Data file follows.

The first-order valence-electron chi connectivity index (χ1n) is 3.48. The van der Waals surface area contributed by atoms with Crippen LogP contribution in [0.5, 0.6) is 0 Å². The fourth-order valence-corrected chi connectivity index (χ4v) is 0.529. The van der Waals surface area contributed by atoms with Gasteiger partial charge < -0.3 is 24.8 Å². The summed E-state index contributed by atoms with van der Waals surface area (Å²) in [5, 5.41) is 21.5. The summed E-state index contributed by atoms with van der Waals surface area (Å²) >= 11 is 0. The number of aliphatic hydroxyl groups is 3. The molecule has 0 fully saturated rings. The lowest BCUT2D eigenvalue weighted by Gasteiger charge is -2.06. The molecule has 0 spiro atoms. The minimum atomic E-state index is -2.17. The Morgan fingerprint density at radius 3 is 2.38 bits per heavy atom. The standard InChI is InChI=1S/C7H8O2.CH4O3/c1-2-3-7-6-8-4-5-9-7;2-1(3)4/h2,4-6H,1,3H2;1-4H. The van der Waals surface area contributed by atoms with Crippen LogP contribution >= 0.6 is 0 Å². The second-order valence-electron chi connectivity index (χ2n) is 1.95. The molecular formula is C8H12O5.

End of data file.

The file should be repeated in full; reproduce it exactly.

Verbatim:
The first-order valence-electron chi connectivity index (χ1n) is 3.48. The van der Waals surface area contributed by atoms with Crippen LogP contribution in [0.5, 0.6) is 0 Å². The fourth-order valence-corrected chi connectivity index (χ4v) is 0.529. The van der Waals surface area contributed by atoms with Gasteiger partial charge < -0.3 is 24.8 Å². The summed E-state index contributed by atoms with van der Waals surface area (Å²) in [5, 5.41) is 21.5. The summed E-state index contributed by atoms with van der Waals surface area (Å²) >= 11 is 0. The number of aliphatic hydroxyl groups is 3. The molecule has 0 fully saturated rings. The lowest BCUT2D eigenvalue weighted by Gasteiger charge is -2.06. The molecule has 0 spiro atoms. The minimum atomic E-state index is -2.17. The Morgan fingerprint density at radius 3 is 2.38 bits per heavy atom. The standard InChI is InChI=1S/C7H8O2.CH4O3/c1-2-3-7-6-8-4-5-9-7;2-1(3)4/h2,4-6H,1,3H2;1-4H. The van der Waals surface area contributed by atoms with Crippen LogP contribution >= 0.6 is 0 Å². The second-order valence-electron chi connectivity index (χ2n) is 1.95. The molecular formula is C8H12O5.